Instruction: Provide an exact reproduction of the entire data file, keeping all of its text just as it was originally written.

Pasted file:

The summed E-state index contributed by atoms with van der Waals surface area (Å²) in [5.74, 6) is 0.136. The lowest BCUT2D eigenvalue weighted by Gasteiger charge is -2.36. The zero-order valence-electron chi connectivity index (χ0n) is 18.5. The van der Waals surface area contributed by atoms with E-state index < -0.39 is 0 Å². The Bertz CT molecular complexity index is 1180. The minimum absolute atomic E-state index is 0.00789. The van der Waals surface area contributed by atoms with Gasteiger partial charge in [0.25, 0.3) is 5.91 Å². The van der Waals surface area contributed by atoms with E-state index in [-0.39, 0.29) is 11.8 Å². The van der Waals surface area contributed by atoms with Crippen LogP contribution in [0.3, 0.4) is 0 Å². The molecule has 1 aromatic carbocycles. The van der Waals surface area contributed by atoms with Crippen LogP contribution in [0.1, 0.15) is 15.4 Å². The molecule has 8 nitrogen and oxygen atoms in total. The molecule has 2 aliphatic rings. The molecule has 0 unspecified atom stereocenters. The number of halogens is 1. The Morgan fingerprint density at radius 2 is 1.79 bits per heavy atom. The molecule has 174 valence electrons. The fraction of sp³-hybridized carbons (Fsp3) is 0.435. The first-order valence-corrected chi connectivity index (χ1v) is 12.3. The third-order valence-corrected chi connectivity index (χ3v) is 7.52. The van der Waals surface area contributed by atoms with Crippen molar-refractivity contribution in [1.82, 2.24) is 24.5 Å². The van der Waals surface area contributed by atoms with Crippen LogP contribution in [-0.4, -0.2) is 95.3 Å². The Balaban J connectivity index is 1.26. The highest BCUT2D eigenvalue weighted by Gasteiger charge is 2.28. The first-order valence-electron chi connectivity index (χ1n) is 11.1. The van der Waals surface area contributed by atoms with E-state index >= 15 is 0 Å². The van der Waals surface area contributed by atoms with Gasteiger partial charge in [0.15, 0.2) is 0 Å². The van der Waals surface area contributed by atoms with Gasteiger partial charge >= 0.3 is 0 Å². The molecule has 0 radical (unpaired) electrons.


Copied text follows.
The summed E-state index contributed by atoms with van der Waals surface area (Å²) in [5.74, 6) is 0.136. The lowest BCUT2D eigenvalue weighted by Gasteiger charge is -2.36. The zero-order valence-electron chi connectivity index (χ0n) is 18.5. The van der Waals surface area contributed by atoms with E-state index < -0.39 is 0 Å². The Bertz CT molecular complexity index is 1180. The minimum absolute atomic E-state index is 0.00789. The van der Waals surface area contributed by atoms with Gasteiger partial charge in [0.25, 0.3) is 5.91 Å². The van der Waals surface area contributed by atoms with E-state index in [-0.39, 0.29) is 11.8 Å². The van der Waals surface area contributed by atoms with Crippen LogP contribution in [0.3, 0.4) is 0 Å². The molecule has 1 aromatic carbocycles. The van der Waals surface area contributed by atoms with Crippen LogP contribution in [0.1, 0.15) is 15.4 Å². The molecule has 8 nitrogen and oxygen atoms in total. The molecule has 2 aliphatic rings. The molecule has 0 unspecified atom stereocenters. The number of halogens is 1. The Morgan fingerprint density at radius 2 is 1.79 bits per heavy atom. The molecule has 174 valence electrons. The fraction of sp³-hybridized carbons (Fsp3) is 0.435. The first-order valence-corrected chi connectivity index (χ1v) is 12.3. The third-order valence-corrected chi connectivity index (χ3v) is 7.52. The van der Waals surface area contributed by atoms with Crippen molar-refractivity contribution in [1.82, 2.24) is 24.5 Å². The van der Waals surface area contributed by atoms with Crippen LogP contribution in [-0.4, -0.2) is 95.3 Å². The Balaban J connectivity index is 1.26. The highest BCUT2D eigenvalue weighted by Gasteiger charge is 2.28. The first-order valence-electron chi connectivity index (χ1n) is 11.1. The van der Waals surface area contributed by atoms with E-state index >= 15 is 0 Å². The van der Waals surface area contributed by atoms with Gasteiger partial charge in [0.15, 0.2) is 0 Å². The van der Waals surface area contributed by atoms with Gasteiger partial charge >= 0.3 is 0 Å². The molecule has 0 radical (unpaired) electrons.